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« What Corporate Campuses and Healthcare Campuses Can Learn from Each Other | Main | Uniting Healthcare and Community: The New Mixed-Use Community »

Four Strategies for Hospitals to Strengthen Their Communities

Image © Gensler

This post is part of a series related to Uniting Healthcare + Community.

In many places across the U.S., hospitals and healthcare systems are the largest employers in their regions. But are they true engines of economic development for their communities? Not always. Their limited influence is often the consequence of outdated planning strategies and tax laws. Now a bottom-up demand is creating a market for a more responsive and proactive model of healthcare delivery, sparking a revolution that will directly impact the planning and land use strategies used on major hospital campuses. Let’s look at how this situation has developed, and outline some solutions to address it.

Status Quo: Land and Laws

In rural and suburban areas, hospitals tend to build on low-density tracts where land is relatively cheap and additional land is available for expansion. Infrastructure has to be extended to these remote sites that lack adjacent housing, amenities or public transit, and staff has to commute to work rather than live nearby. New or expanded hospitals often require significant public support to open their doors. In denser urban areas, hospitals can quickly become landlocked as they grow. This forces them to (a) buy and rezone adjacent properties—which can be unpopular, costly and time-consuming—or (b) move some departments off-site into leased space, which is costly for the institution and inconvenient for staff.

Beyond these land planning challenges, we must also remember that most community and regional hospitals are nonprofits, which means they don’t pay federal income tax or state and local property taxes. In places where the economy is strong, this arrangement may have little impact on the community’s economic health. However, when these hospitals are located in disenfranchised neighborhoods that lack the economic base to absorb the lost revenue, the new hospital—which might also house a state-of-the-art obstetrics wing that brings business from across several states—provides little benefit to its surrounding community.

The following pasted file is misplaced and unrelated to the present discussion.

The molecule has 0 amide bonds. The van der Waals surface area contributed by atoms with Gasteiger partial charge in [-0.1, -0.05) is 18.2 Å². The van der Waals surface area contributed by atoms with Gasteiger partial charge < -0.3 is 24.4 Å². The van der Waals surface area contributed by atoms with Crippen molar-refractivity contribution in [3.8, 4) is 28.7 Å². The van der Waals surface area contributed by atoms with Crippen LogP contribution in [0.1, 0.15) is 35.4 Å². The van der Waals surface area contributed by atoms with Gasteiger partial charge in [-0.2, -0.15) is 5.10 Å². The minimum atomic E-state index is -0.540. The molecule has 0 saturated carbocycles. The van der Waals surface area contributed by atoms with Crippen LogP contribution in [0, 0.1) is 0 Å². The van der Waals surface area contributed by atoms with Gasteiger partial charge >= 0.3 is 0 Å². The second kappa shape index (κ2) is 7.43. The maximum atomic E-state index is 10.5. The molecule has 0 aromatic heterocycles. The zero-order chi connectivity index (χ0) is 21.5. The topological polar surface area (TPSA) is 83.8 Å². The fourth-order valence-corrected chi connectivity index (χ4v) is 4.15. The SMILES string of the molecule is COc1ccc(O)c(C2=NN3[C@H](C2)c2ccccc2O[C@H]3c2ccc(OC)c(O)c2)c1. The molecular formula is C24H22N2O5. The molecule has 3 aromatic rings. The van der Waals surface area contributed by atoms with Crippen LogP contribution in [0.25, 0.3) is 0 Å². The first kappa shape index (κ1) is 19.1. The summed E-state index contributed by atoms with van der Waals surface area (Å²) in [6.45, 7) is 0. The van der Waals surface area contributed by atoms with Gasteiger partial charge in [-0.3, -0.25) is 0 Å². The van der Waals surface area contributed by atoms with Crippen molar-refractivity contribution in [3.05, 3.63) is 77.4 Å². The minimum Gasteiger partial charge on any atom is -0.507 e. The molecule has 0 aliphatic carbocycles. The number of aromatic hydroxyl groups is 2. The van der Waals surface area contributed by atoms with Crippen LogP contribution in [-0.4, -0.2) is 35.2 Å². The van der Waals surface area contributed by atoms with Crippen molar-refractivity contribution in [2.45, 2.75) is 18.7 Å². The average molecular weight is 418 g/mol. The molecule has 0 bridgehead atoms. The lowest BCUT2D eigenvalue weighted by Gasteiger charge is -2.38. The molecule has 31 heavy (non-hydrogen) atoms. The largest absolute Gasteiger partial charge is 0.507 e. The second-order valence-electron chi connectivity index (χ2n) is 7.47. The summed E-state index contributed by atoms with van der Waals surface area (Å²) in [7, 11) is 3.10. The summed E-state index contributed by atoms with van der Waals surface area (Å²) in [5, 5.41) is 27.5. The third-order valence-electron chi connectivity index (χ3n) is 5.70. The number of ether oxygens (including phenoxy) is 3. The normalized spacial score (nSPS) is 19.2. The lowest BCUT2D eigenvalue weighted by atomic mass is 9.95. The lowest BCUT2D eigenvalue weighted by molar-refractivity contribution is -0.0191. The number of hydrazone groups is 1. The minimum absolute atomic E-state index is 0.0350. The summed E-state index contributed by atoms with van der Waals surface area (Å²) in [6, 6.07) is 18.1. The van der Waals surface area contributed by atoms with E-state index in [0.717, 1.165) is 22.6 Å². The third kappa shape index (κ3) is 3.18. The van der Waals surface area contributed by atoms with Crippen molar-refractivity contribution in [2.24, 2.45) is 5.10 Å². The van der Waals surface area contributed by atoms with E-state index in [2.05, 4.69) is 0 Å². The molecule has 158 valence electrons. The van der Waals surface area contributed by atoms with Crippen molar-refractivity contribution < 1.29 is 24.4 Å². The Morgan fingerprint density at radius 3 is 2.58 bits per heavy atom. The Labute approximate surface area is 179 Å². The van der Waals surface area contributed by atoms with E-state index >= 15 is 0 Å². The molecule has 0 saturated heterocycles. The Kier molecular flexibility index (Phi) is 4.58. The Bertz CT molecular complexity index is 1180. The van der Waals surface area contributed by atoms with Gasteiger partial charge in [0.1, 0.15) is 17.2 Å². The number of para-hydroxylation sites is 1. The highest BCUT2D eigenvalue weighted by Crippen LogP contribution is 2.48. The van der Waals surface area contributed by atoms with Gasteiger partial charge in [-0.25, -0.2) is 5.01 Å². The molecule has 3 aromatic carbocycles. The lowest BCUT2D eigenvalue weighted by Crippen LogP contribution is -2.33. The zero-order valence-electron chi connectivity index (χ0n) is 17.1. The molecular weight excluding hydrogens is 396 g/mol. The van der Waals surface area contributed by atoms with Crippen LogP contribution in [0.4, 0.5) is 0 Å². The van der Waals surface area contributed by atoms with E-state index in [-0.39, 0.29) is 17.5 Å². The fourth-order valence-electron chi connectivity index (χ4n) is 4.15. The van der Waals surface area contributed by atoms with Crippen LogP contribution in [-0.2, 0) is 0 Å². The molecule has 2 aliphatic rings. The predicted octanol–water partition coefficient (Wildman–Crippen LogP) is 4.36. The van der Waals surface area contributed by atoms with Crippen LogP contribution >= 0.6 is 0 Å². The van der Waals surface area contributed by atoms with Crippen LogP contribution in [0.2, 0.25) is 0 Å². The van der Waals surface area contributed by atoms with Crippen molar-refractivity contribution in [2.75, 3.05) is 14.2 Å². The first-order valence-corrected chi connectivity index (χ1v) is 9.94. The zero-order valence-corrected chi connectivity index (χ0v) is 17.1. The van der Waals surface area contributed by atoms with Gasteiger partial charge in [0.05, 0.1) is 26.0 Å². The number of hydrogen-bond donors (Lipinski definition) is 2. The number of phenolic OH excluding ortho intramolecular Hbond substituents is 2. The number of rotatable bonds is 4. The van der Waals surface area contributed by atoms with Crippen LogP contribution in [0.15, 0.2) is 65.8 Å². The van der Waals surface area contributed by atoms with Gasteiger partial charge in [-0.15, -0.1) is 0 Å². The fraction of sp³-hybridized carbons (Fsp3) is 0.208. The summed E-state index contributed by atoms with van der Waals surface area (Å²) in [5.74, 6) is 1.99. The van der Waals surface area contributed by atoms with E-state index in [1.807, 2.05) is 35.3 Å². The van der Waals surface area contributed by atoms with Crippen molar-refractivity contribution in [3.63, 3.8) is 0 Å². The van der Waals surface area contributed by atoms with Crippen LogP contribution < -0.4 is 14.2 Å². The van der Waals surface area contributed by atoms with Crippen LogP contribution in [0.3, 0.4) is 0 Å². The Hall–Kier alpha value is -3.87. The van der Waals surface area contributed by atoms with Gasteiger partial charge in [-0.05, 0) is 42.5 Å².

As new practices become more prevalent, we should rethink hospitals’ traditional patterns of growth and expansion—and, ultimately, how they can both promote health and strengthen their communities. Here are four strategies for creating a win-win scenario.

1. Adopt shifting service models to monetize existing assets

Over the past decade, the growth of inpatient care has dropped by 19.5 percent while outpatient care has risen by 47.4 percent. This reflects the movement away from episodic care to consumer-oriented continuous care and a focus on overall wellbeing. As hospitals look beyond the patient bed as the fundamental building block of expansion, they free up precious real estate on landlocked campuses. The land might be used for a new building that consolidates off-campus departments or, as we are seeing at Maryland’s Shady Grove Adventist Hospital, made available to private development that serves the community.

Since 2006, outpatient services have continued to increase as inpatient services steadily decline. Data adapted from MedPac, 2017.

2. Promote a mix of supporting uses

Whether or not a hospital chooses to develop its own property, it can still influence the growth of private taxable uses in the community. This can be accomplished in many ways, such as offering incentives to staff who walk to work (promoting wellness and creating demand for nearby housing and amenities) or by strategically locating new facilities in or near the neighborhood. With the shift toward continuous care, people with specific needs will want to live closer to healthcare centers for easy access to weekly treatments or on-demand services.

Image © Gensler

3. Engage the community

Hospitals must engage their communities when it comes to plans for growth and development. Likewise, communities must engage hospitals—their anchor institutions—in the decisions that shape the neighborhood. In the former case, a hospital representative might be encouraged to join the board of a community organization or become a member of a local planning commission. It is critical to build trust and collaboration with adjacent neighborhoods and find ways of providing true community benefit.

Image courtesy of Southwest Partnership.

4. Develop comprehensive master plans for long-term operations and growth

A tried-and-true key to success: plan ahead. When hospitals create a 10- or 20-year strategic plan, it becomes possible to evaluate specific sites within a larger framework and a set of defined goals. Such a framework might address shifting service models, expansion or contraction, lease timelines, costs of land development, access to transit and, of course, impact on the community. Once a clear path is charted for these and other themes, determining the highest and best use of a property becomes much easier.

Hospitals can no longer afford to operate as “cruise ships” on the horizon, providing everything on-campus. They must develop symbiotic relationships with their surrounding neighborhoods or regions. By doing so, there is tremendous opportunity for hospitals to remain competitive while becoming true engines for community and economic development.

Stay tuned for our next post in this series on the future of the healthcare campus, which outlines eight lenses for healthier campus planning.

Chris Rzomp is a planner in Gensler’s Washington, DC, office. He is passionate about integrating buildings, transit, and everyday activities in an urban and compelling way—connecting people to the places in which they live, work, and play. Contact him at chris_rzomp@gensler.com.